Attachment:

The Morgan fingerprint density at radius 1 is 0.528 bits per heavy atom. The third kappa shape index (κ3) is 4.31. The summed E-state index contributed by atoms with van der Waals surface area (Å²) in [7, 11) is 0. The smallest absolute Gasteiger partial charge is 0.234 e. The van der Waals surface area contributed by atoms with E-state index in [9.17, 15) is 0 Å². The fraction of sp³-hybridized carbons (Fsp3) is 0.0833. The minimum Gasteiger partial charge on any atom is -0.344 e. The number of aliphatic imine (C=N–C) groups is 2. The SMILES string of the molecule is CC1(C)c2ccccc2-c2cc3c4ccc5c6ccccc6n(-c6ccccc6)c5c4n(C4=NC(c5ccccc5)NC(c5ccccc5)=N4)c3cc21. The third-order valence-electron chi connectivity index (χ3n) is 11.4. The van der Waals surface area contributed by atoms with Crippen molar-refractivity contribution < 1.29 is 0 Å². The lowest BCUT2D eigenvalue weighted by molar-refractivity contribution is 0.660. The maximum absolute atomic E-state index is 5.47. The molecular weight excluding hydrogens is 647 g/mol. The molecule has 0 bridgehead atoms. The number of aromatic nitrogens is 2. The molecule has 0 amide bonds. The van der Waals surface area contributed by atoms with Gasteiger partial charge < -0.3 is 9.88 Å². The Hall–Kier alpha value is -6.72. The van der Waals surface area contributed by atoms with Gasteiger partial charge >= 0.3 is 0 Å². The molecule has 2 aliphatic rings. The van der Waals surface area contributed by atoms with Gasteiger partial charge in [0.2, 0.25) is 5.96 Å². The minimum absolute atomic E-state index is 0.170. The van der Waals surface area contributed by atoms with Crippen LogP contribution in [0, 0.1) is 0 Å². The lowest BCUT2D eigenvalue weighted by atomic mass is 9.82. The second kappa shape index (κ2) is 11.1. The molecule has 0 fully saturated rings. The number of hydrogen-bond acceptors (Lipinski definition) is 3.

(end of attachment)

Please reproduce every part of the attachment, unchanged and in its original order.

The Morgan fingerprint density at radius 1 is 0.528 bits per heavy atom. The third kappa shape index (κ3) is 4.31. The summed E-state index contributed by atoms with van der Waals surface area (Å²) in [7, 11) is 0. The smallest absolute Gasteiger partial charge is 0.234 e. The van der Waals surface area contributed by atoms with E-state index in [9.17, 15) is 0 Å². The fraction of sp³-hybridized carbons (Fsp3) is 0.0833. The minimum Gasteiger partial charge on any atom is -0.344 e. The number of aliphatic imine (C=N–C) groups is 2. The SMILES string of the molecule is CC1(C)c2ccccc2-c2cc3c4ccc5c6ccccc6n(-c6ccccc6)c5c4n(C4=NC(c5ccccc5)NC(c5ccccc5)=N4)c3cc21. The third-order valence-electron chi connectivity index (χ3n) is 11.4. The van der Waals surface area contributed by atoms with Crippen molar-refractivity contribution < 1.29 is 0 Å². The lowest BCUT2D eigenvalue weighted by molar-refractivity contribution is 0.660. The maximum absolute atomic E-state index is 5.47. The molecular weight excluding hydrogens is 647 g/mol. The molecule has 0 bridgehead atoms. The number of aromatic nitrogens is 2. The molecule has 0 amide bonds. The van der Waals surface area contributed by atoms with Gasteiger partial charge < -0.3 is 9.88 Å². The Hall–Kier alpha value is -6.72. The van der Waals surface area contributed by atoms with Gasteiger partial charge >= 0.3 is 0 Å². The molecule has 2 aliphatic rings. The van der Waals surface area contributed by atoms with Gasteiger partial charge in [0.2, 0.25) is 5.96 Å². The minimum absolute atomic E-state index is 0.170. The van der Waals surface area contributed by atoms with Crippen LogP contribution in [0, 0.1) is 0 Å². The lowest BCUT2D eigenvalue weighted by atomic mass is 9.82. The second kappa shape index (κ2) is 11.1. The molecule has 0 fully saturated rings. The number of hydrogen-bond acceptors (Lipinski definition) is 3.